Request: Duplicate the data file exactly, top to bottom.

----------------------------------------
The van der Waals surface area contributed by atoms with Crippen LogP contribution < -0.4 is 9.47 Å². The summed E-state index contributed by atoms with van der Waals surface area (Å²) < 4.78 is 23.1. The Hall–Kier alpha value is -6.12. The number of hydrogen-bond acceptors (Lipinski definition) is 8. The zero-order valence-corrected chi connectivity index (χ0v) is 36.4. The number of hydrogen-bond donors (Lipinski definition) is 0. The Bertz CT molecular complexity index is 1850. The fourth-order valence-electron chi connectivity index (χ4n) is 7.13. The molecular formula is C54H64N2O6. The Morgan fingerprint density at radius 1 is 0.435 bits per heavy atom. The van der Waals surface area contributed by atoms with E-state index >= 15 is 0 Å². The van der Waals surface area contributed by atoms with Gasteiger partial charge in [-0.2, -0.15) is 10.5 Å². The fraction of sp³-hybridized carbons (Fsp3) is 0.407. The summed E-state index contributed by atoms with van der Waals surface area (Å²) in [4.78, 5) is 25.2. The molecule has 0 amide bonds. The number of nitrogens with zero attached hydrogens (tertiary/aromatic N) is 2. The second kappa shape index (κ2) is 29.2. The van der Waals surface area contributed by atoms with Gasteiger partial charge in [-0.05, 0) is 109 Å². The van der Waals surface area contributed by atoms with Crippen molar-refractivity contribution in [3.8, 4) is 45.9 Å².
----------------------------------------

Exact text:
The van der Waals surface area contributed by atoms with Crippen LogP contribution < -0.4 is 9.47 Å². The summed E-state index contributed by atoms with van der Waals surface area (Å²) < 4.78 is 23.1. The Hall–Kier alpha value is -6.12. The number of hydrogen-bond acceptors (Lipinski definition) is 8. The zero-order valence-corrected chi connectivity index (χ0v) is 36.4. The number of hydrogen-bond donors (Lipinski definition) is 0. The Bertz CT molecular complexity index is 1850. The fourth-order valence-electron chi connectivity index (χ4n) is 7.13. The molecular formula is C54H64N2O6. The Morgan fingerprint density at radius 1 is 0.435 bits per heavy atom. The van der Waals surface area contributed by atoms with E-state index >= 15 is 0 Å². The van der Waals surface area contributed by atoms with Gasteiger partial charge in [-0.2, -0.15) is 10.5 Å². The fraction of sp³-hybridized carbons (Fsp3) is 0.407. The summed E-state index contributed by atoms with van der Waals surface area (Å²) in [4.78, 5) is 25.2. The molecule has 0 amide bonds. The number of nitrogens with zero attached hydrogens (tertiary/aromatic N) is 2. The second kappa shape index (κ2) is 29.2. The van der Waals surface area contributed by atoms with Gasteiger partial charge in [-0.05, 0) is 109 Å². The van der Waals surface area contributed by atoms with Crippen molar-refractivity contribution in [3.8, 4) is 45.9 Å².